Interestingly, the queues have become a form of media, albeit oral. In the queues of despair, people are beginning to exercise freedom of expression which they have long been denied by the state apparatus. Even in the presence of soldiers and policemen who mingle with ordinary citizens to queue for money, people are beginning to speak up. In Zimbabwe, as in many parts of Africa, the media is largely publicly owned, meaning that ruling regimes such as Robert Mugabe’s have a tendency to purvey party-political agendas and ideologies.

In many instances, the public media has been used by the government to sow division within society, promoting hate speech, tribal tensions and racialism while portraying the ruling players as demi-gods beyond reproach. It pits citizens against each other, leaving people distrustful and incapable of collective action.

No one really knows what happens outside the circumference to which their own eyes are witness. Consequently, rumour and word-of-mouth have become the main source of information about the state of my country’s disintegration. In the queues, you hear the masses of Zimbabwe wailing for a respite from their present difficulties: people wail for help, for food, for money, for a change and transformation in the way that the country is being governed.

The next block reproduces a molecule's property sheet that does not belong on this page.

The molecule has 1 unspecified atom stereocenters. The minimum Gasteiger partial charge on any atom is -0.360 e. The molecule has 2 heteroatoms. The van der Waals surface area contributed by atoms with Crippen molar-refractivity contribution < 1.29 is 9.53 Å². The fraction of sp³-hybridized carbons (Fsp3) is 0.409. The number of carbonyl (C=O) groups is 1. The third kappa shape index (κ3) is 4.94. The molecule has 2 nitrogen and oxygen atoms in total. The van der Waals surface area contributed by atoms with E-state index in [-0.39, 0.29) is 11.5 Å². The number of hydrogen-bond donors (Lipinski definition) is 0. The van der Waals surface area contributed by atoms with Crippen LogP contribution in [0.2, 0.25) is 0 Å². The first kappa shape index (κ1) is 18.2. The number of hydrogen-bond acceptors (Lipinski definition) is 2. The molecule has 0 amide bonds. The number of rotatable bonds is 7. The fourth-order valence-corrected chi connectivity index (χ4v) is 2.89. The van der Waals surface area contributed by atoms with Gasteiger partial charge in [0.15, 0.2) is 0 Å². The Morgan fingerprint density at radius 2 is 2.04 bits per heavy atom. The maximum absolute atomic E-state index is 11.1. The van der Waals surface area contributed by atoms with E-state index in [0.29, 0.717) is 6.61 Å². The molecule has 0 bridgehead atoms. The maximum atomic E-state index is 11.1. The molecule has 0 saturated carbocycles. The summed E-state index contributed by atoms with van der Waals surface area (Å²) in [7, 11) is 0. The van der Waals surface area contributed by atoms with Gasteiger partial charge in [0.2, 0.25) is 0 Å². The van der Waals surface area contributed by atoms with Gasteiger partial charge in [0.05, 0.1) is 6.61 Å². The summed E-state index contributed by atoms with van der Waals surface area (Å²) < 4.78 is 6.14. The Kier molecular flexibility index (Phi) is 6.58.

As I stood in the queue, I heard much that never makes it into the country’s mainstream media. Inevitably, the chatter ends up on subjects related to the way the country is being governed. From the queues, it’s easy to see that people want their dignity and humanity restore. But, for now, waiting is the name of the game.

In the depth of suffering, Zimbabweans are beginning to reclaim their dignity through finding a voice to speak the ills of their nation. So, while queues in Zimbabwe are an indicator of the country’s disintegration, they have got the citizens engaged in a dialogue like they have never done before. The ongoing crisis has helped to make us understand the worst of ourselves, and as we go into the future we will know what needs to be avoided in order for us to become the best that we can be. •